It should also be remembered that in the case of the children of the poor, this point is of still greater importance than in higher grades. Among cultivated people, who are in the habit of making the knowledge they have acquired from books the subject of familiar conversation, there is little doubt that the thoughtful and retiring student will generally be encouraged to produce his acquirements, and make them available for the improvement of those around him. It is not necessary that he should have been drilled at school in the art of making his knowledge presentable ; the experience of life will generally teach him that accomplishment. But the rude and ignorant, and, indeed, persons several degrees above them in the social scale, have seldom the power to draw forth the little stores which a studious son or daughter has acquired at school, while the current tone of conversation in the houses of the poor is by no means encouraging to the development of thought about literature, or poetry, or science. The children who are in such circumstances need, it is true, a training which shall prevent their attainments from being showy, inaccurate, or superficial; but they also need readiness and fluency in expression, a certain flexibility in adapting what they know to the requirements of life, and some power of communicating it in an interesting way to those who are uninformed. If the home affords but few opportunities for developing these gifts, it becomes all the more necessary that they should be diligently cultivated in the elementary school; and for this purpose vivá voce interrogation-frequent, rigorous, and searching—is desirable in connexion with every subject taught, and no other mode of testing work will ever supersede its necessity.
(From a Correspondent.) The modern system of teaching in public schools forms a contrast to that practised in private seminaries. In the former, as a general rule, all is supposed to be accomplished in the school, the children being left to do as they wish at home; while in the latter, a large portion of the school duties consists in the reproduction of what was committed to memory, or in the examining of what was wrought out at home.
It is no new thing to hear the advocates of these plans stoutly defend the one which they respectively follow. The teacher of the private school maintains that his plan, which cultivates the memory, disciplines the mind, and lodges such an amount of book knowledge in the head, is far superior to that which, midst noise and numbers, is given vivâ voce by monitors or pupil-teachers. On the other hand, the master of the public school strongly affirms his system far in advance, going as it does at once to the understanding of the child, and educing its reasoning faculties. The private system is frequently called a mere cramming, causing such a distension as effectually prevents a wholesome digestion ; while the public system is said to be an artificial feeding of the mind, equally opposed to the absorption of nutriment for want of sufficient quantity, or volume.
But the opinion is fast gaining ground that these extreme notions require modifying ; that the via media is the safer course, and that the blending of both would produce a system more likely to promote a good education, than the exclusive practice of either.
To the British and Foreign School Society we are indebted for the introduction of home lessons. Its series of books for the express purpose called attention to the subject, and gave a stimulus in that direction, which has led to great effort to extend the duty even beyond what was originally intended.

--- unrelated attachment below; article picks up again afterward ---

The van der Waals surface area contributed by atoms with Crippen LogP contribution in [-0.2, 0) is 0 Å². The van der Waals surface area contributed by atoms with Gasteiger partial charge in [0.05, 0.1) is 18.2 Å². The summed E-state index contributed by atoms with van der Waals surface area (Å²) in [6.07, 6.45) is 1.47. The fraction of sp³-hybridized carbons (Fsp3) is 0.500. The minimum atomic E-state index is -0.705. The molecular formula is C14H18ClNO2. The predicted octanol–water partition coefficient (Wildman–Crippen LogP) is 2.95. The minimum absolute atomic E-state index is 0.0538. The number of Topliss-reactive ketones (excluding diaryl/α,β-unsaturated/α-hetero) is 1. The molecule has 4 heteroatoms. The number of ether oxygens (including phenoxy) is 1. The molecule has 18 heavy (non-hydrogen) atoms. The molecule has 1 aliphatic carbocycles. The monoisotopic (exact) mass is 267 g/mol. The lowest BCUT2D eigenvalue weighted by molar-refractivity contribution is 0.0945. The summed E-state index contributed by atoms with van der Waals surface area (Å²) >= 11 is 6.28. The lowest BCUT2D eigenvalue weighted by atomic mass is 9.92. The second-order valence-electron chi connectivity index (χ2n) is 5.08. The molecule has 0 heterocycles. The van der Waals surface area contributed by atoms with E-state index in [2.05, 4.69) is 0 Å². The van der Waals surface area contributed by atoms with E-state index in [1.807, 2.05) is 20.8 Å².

The Glasgow system of modern date takes up the subject, and follows in the wake ; for, though no regular plan of home lessons is pursued at the Parent Institution, yet somehow or other the teachers leave it strongly impressed with the importance of the matter, and numbers of them are laudably struggling to make it effectual in their schools.
In the subject of home lessons, the teacher is left to his own discretion ; he may adopt them, or he may forbear; he is not at liberty to omit other subjects, but upon home lessons he receives no special instruction, either from the Training School, or his local Committee. Inspectors speak very favourably of the practice in the isolated instances that come under their notice; parents are delighted to see their children with something to do in the evenings, though it may answer no higher pnrpose than keeping them out of the streets ; boys themselves do not generally object to home tasks, at all events, they like to be seen doing as other pupils, carrying the street symbols of the school-boy, viz., a satchel of books and a slate thrown across the shoulder, or dangling by their side.
Here, then, is universal opinion in favour of a subject well-nigh universally neglected. This, it would be contended, is one great reason why it should be generally carried out.
Another strong reason for home lessons lies in the fact that they serve to accustom the child to fixed attention and close application, and without them, or some substitute for them, he contracts the habit of learning little but what comes from the voice. It is patent to all, that, with some exceptions, the natural tendency of a child is to do nothing for itself which can be done for it--that is, nothing requiring effort, pains, and self-denial. Take the case of a young man, the son of some well-paid mechanic, who finds himself called upon to bush it in Australia, or rough it in some
Crimean campaign--he utterly breaks down, and hopelessly mourns that he has not been better disciplined in early life.
In the minutes of Council on Education, 1855-56, the Rev. J. Kennedy has some valuable observations bearing on this subject. I subjoin a mere extract--the whole is well worth perusal.
“I confess, I think there is truth in the statement, that those who leave our National Schools deteriorate intellectually rather than improve; and I do not think this is satisfactorily accounted for by the early age at which they leave. I thiuk there is a serious defect both in the end and means of our schools. I incline to the opinion, that the aim of our National School should be to give the boy not knowledge, but power to acquire knowledge ; that we should think more how we should make him not an educated boy, but a self-educator.” Again, “I fear that at present, even in our better schools, our National school-boy skims over too many things; that all is too superficial with him, and made too easy for him.” Further on, Mr. Kennedy observes, “Moreover, the boy assimilates very little of all this food by getting up these subjects for himself. The matter is chiefly put into him by the oral teaching of the master."